We are barely a couple weeks into the domestic cricket summer and there's already a rather major situation brewing thanks to Wellington Firebirds batsman Devon Conway. Having forced his way into some winter Blackcaps stuff on the back of run-scoring domination last summer, Conway came out the gate in Plunket Shield round tahi with scores of 96 and 19, followed by a delightful 261* in the Firebirds first innings vs Canterbury.
I'm writing this on Wednesday morning, so prior to the start of day two at the Basin Reserve and as Conway is not-out on 261, there is a sniff of Conway cracking the triple-hundy mark. As long as Conway isn't sent back to the sheds by a Cantab bowler, one would suspect that Firebirds skipper Michael Bracewell will let Conway pass the 300-run mark before declaring with possibly 500+ runs on the board; Wellington start day two on 415/6.
The funk around Conway isn't just because of how he has started this summer. Throughout my time covering domestic cricket, hot batsmen have come and gone, churning out all sorts of runs before slipping down the pecking order and then there are batsmen who churn out big runs, then more runs and then a few more just for shits and giggles. To really appreciate Conway's production, we need to slide back to last season and set things up.
Last summer, I dubbed Conway the best domestic batsman overall. Conway finished 1st in Plunket Shield runs and Super Smash runs, which in itself is kinda bonkers given that one format came with a strike-rate of 52.72 and the other 144.04. Dominating two formats, with strike-rates that match that format is one of my key indicators of a quality batsman and on top of that, Conway racked up runs in Ford Trophy to finish 5th in runs. Conway was the only batsman to finish in the top-five run-scorers for each format.
Conway's Plunket Shield campaign last season featured a double-hundy, one of two 200+ scores across the Plunket Shield with Central Districts Stags opener Greg Hay the other. This makes Conway's knock yesterday (261 runs in one day) his second double-hundy in as many seasons and it adds to his tally of 16 First Class centuries and 28 halfies.
With 98 FC games to his name, most of which were in South Africa, Conway came to Aotearoa with a fabulous FC record. Conway's FC debut was way back in 2009, which would have made him 17-18 years-old and he debuted in the same Gauteng team as current South African Test batsman Temba Bavuma and OG seamer Andre Nel. Chuck all that in a pot and you have a hearty boil up of a dude who was already among the best domestic batsmen in South Africa, then he came to Aotearoa and like many kiwi-Africans on the domestic circuit; Conway flexed.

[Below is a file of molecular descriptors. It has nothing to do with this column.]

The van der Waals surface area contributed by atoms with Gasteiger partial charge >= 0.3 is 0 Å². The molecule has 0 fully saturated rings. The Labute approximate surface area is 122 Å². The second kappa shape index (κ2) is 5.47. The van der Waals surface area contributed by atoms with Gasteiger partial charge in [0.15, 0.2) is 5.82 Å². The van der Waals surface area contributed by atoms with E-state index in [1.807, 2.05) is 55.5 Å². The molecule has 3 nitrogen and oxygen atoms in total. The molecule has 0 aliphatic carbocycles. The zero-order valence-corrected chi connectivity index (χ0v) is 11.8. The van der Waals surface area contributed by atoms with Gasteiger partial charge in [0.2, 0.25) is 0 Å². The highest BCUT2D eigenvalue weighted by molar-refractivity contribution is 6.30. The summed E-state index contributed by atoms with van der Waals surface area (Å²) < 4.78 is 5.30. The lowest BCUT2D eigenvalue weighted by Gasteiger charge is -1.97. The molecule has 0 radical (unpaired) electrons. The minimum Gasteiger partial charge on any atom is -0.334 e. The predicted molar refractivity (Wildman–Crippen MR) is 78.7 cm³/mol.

Every box is being ticked for Conway to graduate up to the nek level and represent Aotearoa. It's one thing to celebrate Conway and chuck him in the Blackcaps mix, bringing him around the Blackcaps before he's eligible for selection next year. It's a completely different thingy when Conway continues to score consistently in the mean time, taking his case for selection to borderline irresistible levels and doing so across all three formats. Some batsmen in Conway's position may not have that ruthlessness to keep on scoring runs when a nod of approval comes from the higher level, yet Conway appears to have a hunger for runs that only folks who resemble Kane Williamson share.
Like any high quality batsman, Conway scores all around the park. What stands out to me though is his touch through the off-side, notably through the third-man region to point. As a handy wicket-keeper, Conway's super comfy on the pull and the cut shot, with cut shots flying up over gully or to backward point. Conway's ability to drive through point off the back foot gets me going the most though, which when combined with soft hands to guide the ball past slips and smoke cut shots to anything with width would be a nightmare to bowl to.
Regardless of what happens today, Conway has already exploded with runs to start the season and he's done so after a summer in which he established himself as the best batsman on the domestic circuit. Sometimes, this type of form patch fizzles out into nothing. Sometimes, this type of form is the mark of a supreme craftsman who is taking a wee all over domestic cricket and claiming his turf. Devon Conway is the matua of domestic batsmen right now and I'd suggest you pay attention.
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Peace and love 27.